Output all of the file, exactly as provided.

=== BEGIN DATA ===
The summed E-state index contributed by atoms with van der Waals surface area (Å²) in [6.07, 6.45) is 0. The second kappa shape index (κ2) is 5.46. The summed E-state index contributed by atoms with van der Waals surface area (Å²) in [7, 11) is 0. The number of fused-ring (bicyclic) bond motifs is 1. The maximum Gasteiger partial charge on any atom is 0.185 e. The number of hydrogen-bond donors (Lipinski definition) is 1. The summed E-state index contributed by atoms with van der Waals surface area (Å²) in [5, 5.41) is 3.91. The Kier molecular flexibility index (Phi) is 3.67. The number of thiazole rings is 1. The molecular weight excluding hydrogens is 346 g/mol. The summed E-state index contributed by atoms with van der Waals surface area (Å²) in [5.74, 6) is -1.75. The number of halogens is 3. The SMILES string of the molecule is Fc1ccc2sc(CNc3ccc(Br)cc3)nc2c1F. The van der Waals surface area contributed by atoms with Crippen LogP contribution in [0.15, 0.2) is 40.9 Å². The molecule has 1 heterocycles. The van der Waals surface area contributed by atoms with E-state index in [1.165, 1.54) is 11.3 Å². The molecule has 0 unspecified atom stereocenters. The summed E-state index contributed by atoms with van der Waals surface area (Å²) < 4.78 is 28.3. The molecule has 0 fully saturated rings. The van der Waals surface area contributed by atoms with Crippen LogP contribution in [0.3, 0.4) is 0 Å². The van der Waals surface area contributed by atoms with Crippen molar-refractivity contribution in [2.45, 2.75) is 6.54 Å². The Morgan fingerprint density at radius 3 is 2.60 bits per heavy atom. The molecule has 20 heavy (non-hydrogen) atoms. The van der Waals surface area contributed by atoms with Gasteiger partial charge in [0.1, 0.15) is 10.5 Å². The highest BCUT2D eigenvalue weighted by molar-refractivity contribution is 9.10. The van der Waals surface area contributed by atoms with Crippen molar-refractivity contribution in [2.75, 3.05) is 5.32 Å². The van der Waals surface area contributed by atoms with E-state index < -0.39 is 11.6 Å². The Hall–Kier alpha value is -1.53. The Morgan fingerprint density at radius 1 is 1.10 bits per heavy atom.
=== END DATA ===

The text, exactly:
The summed E-state index contributed by atoms with van der Waals surface area (Å²) in [6.07, 6.45) is 0. The second kappa shape index (κ2) is 5.46. The summed E-state index contributed by atoms with van der Waals surface area (Å²) in [7, 11) is 0. The number of fused-ring (bicyclic) bond motifs is 1. The maximum Gasteiger partial charge on any atom is 0.185 e. The number of hydrogen-bond donors (Lipinski definition) is 1. The summed E-state index contributed by atoms with van der Waals surface area (Å²) in [5, 5.41) is 3.91. The Kier molecular flexibility index (Phi) is 3.67. The number of thiazole rings is 1. The molecular weight excluding hydrogens is 346 g/mol. The summed E-state index contributed by atoms with van der Waals surface area (Å²) in [5.74, 6) is -1.75. The number of halogens is 3. The SMILES string of the molecule is Fc1ccc2sc(CNc3ccc(Br)cc3)nc2c1F. The van der Waals surface area contributed by atoms with Crippen LogP contribution in [0.15, 0.2) is 40.9 Å². The molecule has 1 heterocycles. The van der Waals surface area contributed by atoms with E-state index in [1.165, 1.54) is 11.3 Å². The molecule has 0 unspecified atom stereocenters. The summed E-state index contributed by atoms with van der Waals surface area (Å²) < 4.78 is 28.3. The molecule has 0 fully saturated rings. The van der Waals surface area contributed by atoms with Crippen LogP contribution in [0.3, 0.4) is 0 Å². The van der Waals surface area contributed by atoms with Crippen molar-refractivity contribution in [2.45, 2.75) is 6.54 Å². The Morgan fingerprint density at radius 3 is 2.60 bits per heavy atom. The molecule has 20 heavy (non-hydrogen) atoms. The van der Waals surface area contributed by atoms with Gasteiger partial charge in [0.1, 0.15) is 10.5 Å². The highest BCUT2D eigenvalue weighted by molar-refractivity contribution is 9.10. The van der Waals surface area contributed by atoms with Crippen molar-refractivity contribution in [2.75, 3.05) is 5.32 Å². The van der Waals surface area contributed by atoms with E-state index < -0.39 is 11.6 Å². The Hall–Kier alpha value is -1.53. The Morgan fingerprint density at radius 1 is 1.10 bits per heavy atom.